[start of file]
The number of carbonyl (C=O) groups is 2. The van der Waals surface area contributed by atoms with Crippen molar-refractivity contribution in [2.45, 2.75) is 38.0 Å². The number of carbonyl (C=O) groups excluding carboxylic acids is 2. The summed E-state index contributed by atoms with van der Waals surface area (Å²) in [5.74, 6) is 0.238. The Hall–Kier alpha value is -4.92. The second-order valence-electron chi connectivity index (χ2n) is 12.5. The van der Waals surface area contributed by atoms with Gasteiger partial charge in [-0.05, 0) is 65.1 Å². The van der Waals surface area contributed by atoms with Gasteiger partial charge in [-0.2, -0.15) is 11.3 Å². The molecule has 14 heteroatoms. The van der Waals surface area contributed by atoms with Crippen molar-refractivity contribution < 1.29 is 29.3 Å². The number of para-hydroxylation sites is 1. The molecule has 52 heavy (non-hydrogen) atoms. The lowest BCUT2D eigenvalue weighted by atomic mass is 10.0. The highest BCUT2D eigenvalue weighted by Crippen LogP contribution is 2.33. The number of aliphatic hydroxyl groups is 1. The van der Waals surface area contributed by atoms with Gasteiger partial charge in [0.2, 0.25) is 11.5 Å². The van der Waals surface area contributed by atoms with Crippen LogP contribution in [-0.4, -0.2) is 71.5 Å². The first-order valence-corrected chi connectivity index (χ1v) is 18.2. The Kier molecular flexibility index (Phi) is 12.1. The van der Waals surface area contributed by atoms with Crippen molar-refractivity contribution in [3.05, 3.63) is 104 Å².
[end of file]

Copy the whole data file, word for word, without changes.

The number of carbonyl (C=O) groups is 2. The van der Waals surface area contributed by atoms with Crippen molar-refractivity contribution in [2.45, 2.75) is 38.0 Å². The number of carbonyl (C=O) groups excluding carboxylic acids is 2. The summed E-state index contributed by atoms with van der Waals surface area (Å²) in [5.74, 6) is 0.238. The Hall–Kier alpha value is -4.92. The second-order valence-electron chi connectivity index (χ2n) is 12.5. The van der Waals surface area contributed by atoms with Gasteiger partial charge in [-0.05, 0) is 65.1 Å². The van der Waals surface area contributed by atoms with Gasteiger partial charge in [-0.2, -0.15) is 11.3 Å². The molecule has 14 heteroatoms. The van der Waals surface area contributed by atoms with Crippen molar-refractivity contribution < 1.29 is 29.3 Å². The number of para-hydroxylation sites is 1. The molecule has 52 heavy (non-hydrogen) atoms. The lowest BCUT2D eigenvalue weighted by atomic mass is 10.0. The highest BCUT2D eigenvalue weighted by Crippen LogP contribution is 2.33. The number of aliphatic hydroxyl groups is 1. The van der Waals surface area contributed by atoms with Gasteiger partial charge in [0.2, 0.25) is 11.5 Å². The van der Waals surface area contributed by atoms with Crippen LogP contribution in [-0.4, -0.2) is 71.5 Å². The first-order valence-corrected chi connectivity index (χ1v) is 18.2. The Kier molecular flexibility index (Phi) is 12.1. The van der Waals surface area contributed by atoms with Crippen molar-refractivity contribution in [3.05, 3.63) is 104 Å².